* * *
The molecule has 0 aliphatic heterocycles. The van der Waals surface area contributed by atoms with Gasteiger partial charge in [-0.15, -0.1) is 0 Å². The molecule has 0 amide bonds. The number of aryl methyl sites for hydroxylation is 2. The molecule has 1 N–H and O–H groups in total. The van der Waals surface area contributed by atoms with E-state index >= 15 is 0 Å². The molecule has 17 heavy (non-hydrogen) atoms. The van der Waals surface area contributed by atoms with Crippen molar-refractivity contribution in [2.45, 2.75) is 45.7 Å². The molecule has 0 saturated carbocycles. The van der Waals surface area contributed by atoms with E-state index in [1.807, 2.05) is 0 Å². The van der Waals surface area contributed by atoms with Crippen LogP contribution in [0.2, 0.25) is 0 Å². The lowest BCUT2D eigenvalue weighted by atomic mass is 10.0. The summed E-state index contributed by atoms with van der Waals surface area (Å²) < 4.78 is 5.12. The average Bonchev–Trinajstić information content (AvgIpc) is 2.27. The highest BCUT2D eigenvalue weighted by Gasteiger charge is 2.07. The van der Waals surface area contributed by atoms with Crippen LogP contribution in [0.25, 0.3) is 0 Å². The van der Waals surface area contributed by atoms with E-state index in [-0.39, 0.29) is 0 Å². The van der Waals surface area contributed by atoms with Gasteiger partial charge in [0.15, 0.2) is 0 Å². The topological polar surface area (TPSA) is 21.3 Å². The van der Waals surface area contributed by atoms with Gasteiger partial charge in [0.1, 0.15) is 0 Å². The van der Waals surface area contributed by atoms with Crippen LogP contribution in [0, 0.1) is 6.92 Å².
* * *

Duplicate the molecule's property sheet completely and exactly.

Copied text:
The molecule has 0 aliphatic heterocycles. The van der Waals surface area contributed by atoms with Gasteiger partial charge in [-0.15, -0.1) is 0 Å². The molecule has 0 amide bonds. The number of aryl methyl sites for hydroxylation is 2. The molecule has 1 N–H and O–H groups in total. The van der Waals surface area contributed by atoms with E-state index >= 15 is 0 Å². The molecule has 17 heavy (non-hydrogen) atoms. The van der Waals surface area contributed by atoms with Crippen molar-refractivity contribution in [2.45, 2.75) is 45.7 Å². The molecule has 0 saturated carbocycles. The van der Waals surface area contributed by atoms with E-state index in [1.807, 2.05) is 0 Å². The van der Waals surface area contributed by atoms with Crippen LogP contribution in [0.2, 0.25) is 0 Å². The lowest BCUT2D eigenvalue weighted by atomic mass is 10.0. The summed E-state index contributed by atoms with van der Waals surface area (Å²) < 4.78 is 5.12. The average Bonchev–Trinajstić information content (AvgIpc) is 2.27. The highest BCUT2D eigenvalue weighted by Gasteiger charge is 2.07. The van der Waals surface area contributed by atoms with Crippen LogP contribution in [0.25, 0.3) is 0 Å². The van der Waals surface area contributed by atoms with E-state index in [-0.39, 0.29) is 0 Å². The van der Waals surface area contributed by atoms with Gasteiger partial charge in [0.15, 0.2) is 0 Å². The topological polar surface area (TPSA) is 21.3 Å². The van der Waals surface area contributed by atoms with Gasteiger partial charge in [0.1, 0.15) is 0 Å². The van der Waals surface area contributed by atoms with Crippen LogP contribution in [0, 0.1) is 6.92 Å².